What Maher probably didn't realise is that, comics, in spite of spawning a global cultural phenomena for nearly a century, is a personal thing. We may share and enjoy comic-books collectively, swear lifelong allegiance to the sequential panels of vivid characters, images and balloons, but we read them as individuals, in the seclusion of our mental cocoons where no outsiders are allowed and trespassers like Maher are prosecuted.

Most of us, and certainly those who grew up in the second half of the 2oth century, have fond memories of spending many a summer holiday borrowing and reading comics, and then exchanging those for new ones from the circulating library. Mine are no different.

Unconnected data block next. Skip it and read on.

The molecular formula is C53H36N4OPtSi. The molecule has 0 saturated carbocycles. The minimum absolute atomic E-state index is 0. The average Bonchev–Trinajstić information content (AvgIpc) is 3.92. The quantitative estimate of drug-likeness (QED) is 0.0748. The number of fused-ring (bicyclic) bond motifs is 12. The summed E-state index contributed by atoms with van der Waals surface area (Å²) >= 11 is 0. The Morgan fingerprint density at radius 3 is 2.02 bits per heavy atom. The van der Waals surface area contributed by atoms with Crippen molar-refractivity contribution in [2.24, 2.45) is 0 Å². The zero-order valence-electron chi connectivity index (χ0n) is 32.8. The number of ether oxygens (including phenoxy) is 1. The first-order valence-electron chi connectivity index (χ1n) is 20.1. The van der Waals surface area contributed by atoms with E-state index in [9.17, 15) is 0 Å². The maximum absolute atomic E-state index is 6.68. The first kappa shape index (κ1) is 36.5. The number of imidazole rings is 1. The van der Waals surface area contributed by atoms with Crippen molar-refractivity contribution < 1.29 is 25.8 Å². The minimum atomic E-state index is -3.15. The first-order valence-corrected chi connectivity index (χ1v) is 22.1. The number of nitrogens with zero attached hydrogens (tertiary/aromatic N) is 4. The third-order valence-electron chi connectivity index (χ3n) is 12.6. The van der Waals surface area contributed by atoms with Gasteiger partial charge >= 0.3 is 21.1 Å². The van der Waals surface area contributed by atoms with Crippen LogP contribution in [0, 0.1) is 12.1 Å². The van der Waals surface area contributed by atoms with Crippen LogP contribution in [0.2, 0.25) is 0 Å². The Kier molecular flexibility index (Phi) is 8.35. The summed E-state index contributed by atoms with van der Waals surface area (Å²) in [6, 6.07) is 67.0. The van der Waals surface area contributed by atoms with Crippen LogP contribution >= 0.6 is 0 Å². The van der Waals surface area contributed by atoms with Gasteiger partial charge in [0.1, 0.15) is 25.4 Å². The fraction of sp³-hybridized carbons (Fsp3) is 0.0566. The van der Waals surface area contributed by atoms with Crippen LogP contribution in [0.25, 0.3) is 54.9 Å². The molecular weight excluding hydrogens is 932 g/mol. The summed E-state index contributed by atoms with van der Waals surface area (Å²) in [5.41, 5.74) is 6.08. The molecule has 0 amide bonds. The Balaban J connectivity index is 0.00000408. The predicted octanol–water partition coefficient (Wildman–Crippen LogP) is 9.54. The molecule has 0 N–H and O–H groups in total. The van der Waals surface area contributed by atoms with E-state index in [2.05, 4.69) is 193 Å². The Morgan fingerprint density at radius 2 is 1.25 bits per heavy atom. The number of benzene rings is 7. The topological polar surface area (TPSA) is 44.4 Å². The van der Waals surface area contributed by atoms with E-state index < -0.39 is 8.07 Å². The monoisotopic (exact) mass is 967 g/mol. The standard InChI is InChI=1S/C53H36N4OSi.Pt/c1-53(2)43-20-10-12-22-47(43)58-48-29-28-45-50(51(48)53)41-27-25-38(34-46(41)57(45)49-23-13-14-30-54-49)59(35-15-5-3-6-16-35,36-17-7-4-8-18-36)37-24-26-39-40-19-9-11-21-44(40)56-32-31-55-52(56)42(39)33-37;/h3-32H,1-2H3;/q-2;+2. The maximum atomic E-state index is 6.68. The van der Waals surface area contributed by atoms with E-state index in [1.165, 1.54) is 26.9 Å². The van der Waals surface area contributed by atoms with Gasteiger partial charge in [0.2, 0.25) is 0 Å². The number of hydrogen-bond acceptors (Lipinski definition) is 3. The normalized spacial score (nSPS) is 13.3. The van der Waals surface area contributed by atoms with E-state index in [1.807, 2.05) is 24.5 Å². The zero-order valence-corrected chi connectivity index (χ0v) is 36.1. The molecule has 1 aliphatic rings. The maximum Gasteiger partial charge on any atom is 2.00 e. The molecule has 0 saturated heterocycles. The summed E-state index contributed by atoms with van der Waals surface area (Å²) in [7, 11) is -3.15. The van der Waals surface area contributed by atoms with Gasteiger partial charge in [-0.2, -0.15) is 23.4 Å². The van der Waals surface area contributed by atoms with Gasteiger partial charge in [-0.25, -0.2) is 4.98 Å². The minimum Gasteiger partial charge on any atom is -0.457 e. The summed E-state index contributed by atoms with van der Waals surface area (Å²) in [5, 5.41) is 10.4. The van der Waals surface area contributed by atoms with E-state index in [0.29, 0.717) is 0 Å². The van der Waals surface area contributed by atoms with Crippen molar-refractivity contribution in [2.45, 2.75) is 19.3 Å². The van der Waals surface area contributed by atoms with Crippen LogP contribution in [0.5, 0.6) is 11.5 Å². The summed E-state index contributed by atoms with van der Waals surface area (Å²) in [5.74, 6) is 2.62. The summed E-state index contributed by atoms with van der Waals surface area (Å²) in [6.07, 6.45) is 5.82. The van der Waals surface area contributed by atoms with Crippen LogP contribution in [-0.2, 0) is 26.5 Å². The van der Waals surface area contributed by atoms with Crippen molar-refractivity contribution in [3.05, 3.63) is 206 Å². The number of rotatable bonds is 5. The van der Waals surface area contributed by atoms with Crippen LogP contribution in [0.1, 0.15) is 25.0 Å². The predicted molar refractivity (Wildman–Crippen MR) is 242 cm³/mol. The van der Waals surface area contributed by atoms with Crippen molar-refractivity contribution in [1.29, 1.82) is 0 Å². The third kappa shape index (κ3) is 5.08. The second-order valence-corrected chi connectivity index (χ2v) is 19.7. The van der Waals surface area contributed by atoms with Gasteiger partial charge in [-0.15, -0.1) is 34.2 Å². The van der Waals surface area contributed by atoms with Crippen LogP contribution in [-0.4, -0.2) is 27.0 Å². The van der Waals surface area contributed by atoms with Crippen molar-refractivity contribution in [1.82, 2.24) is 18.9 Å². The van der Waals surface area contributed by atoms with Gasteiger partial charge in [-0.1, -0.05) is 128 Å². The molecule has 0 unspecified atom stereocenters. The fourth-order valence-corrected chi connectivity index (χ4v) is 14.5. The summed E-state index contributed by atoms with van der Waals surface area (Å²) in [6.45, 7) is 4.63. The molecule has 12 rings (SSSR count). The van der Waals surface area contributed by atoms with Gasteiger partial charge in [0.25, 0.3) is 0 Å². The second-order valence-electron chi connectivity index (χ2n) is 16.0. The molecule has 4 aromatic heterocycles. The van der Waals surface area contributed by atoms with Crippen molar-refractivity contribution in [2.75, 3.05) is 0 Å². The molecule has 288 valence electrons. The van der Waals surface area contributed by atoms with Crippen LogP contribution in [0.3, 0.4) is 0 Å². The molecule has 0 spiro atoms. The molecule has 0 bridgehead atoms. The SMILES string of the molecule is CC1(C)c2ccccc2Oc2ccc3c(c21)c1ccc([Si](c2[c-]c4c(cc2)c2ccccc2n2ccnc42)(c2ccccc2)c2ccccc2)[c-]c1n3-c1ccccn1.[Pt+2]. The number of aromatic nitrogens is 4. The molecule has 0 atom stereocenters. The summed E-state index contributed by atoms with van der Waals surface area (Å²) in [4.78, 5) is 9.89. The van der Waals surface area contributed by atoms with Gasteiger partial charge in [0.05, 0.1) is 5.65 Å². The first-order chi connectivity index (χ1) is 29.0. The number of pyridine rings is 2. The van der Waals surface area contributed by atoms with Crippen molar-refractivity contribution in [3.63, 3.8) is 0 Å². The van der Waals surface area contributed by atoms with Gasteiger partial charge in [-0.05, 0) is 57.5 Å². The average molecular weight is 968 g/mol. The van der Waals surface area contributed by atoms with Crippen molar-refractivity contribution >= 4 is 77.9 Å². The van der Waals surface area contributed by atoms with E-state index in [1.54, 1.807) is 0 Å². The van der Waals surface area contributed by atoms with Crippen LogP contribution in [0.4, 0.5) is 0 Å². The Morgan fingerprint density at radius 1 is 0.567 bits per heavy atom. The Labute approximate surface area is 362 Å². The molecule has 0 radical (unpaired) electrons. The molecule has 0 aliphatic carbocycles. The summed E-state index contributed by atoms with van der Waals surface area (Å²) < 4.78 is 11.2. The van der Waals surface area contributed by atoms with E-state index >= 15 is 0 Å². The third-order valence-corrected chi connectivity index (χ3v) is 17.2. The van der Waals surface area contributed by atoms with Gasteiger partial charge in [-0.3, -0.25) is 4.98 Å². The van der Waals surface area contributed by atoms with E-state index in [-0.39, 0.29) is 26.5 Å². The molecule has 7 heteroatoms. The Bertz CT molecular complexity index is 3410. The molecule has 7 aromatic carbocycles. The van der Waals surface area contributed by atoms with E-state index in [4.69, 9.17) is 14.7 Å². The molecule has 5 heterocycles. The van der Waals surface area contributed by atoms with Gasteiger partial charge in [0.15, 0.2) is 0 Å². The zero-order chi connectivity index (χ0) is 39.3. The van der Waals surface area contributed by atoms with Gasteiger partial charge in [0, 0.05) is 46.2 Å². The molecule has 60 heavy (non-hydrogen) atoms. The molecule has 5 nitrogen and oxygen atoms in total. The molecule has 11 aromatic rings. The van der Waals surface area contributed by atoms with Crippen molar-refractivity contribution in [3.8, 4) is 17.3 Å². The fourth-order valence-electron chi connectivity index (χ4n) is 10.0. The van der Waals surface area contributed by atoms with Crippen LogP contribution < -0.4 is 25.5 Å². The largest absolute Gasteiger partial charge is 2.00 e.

Here, I'm going to digress.

I recall the first time I stepped inside the world of comics. I was around eight years old when an uncle from San Diego, California, sent my dad 40 DC and Marvel comics by post. The crisp and glossy Silver Age (1956-1970) and Bronze Age (1970-1985) comics, neatly packed in a carton, travelled nearly 7,000 miles and inspired him to start collecting comics and rope me in as his young co-conspirator.

It was the beginning of a delightful adventure with an eclectic roster of valiant heroes and superheroes—the Pandavas and the Maurya Kings, Justice League and the Avengers, and so many others—dedicated to fighting evil and making the world a better place.

© Amar Chitra Katha
One evening, my dad picked up Gopal and the Cowherd, a popular Bengali folktale from Amar Chitra Katha (Immortal Picture Stories)—India’s largest-selling comic-book imprint—and read it out to me.